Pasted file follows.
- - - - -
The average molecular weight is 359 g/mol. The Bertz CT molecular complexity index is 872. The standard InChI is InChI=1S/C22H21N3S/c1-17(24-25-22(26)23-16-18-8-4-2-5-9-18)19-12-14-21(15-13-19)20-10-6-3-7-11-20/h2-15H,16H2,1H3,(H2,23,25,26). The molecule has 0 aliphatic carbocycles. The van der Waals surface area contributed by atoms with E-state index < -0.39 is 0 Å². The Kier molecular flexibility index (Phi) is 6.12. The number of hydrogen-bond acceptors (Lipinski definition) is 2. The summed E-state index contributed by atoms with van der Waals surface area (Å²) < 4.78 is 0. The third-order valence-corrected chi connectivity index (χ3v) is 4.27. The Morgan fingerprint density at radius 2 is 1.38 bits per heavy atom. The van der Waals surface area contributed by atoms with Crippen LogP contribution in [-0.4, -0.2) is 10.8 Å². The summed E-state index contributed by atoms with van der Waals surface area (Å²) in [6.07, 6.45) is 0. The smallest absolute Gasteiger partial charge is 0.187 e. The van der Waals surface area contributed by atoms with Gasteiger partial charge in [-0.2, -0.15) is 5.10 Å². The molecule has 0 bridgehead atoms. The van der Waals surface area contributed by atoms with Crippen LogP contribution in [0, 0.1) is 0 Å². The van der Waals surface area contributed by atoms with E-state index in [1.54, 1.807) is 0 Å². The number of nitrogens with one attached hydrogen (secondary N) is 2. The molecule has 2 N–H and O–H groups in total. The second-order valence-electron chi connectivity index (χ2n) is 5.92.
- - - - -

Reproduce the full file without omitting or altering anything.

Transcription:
The average molecular weight is 359 g/mol. The Bertz CT molecular complexity index is 872. The standard InChI is InChI=1S/C22H21N3S/c1-17(24-25-22(26)23-16-18-8-4-2-5-9-18)19-12-14-21(15-13-19)20-10-6-3-7-11-20/h2-15H,16H2,1H3,(H2,23,25,26). The molecule has 0 aliphatic carbocycles. The van der Waals surface area contributed by atoms with E-state index < -0.39 is 0 Å². The Kier molecular flexibility index (Phi) is 6.12. The number of hydrogen-bond acceptors (Lipinski definition) is 2. The summed E-state index contributed by atoms with van der Waals surface area (Å²) < 4.78 is 0. The third-order valence-corrected chi connectivity index (χ3v) is 4.27. The Morgan fingerprint density at radius 2 is 1.38 bits per heavy atom. The van der Waals surface area contributed by atoms with Crippen LogP contribution in [-0.4, -0.2) is 10.8 Å². The summed E-state index contributed by atoms with van der Waals surface area (Å²) in [6.07, 6.45) is 0. The smallest absolute Gasteiger partial charge is 0.187 e. The van der Waals surface area contributed by atoms with Gasteiger partial charge in [-0.2, -0.15) is 5.10 Å². The molecule has 0 bridgehead atoms. The van der Waals surface area contributed by atoms with Crippen LogP contribution in [0, 0.1) is 0 Å². The van der Waals surface area contributed by atoms with E-state index in [1.54, 1.807) is 0 Å². The number of nitrogens with one attached hydrogen (secondary N) is 2. The molecule has 2 N–H and O–H groups in total. The second-order valence-electron chi connectivity index (χ2n) is 5.92.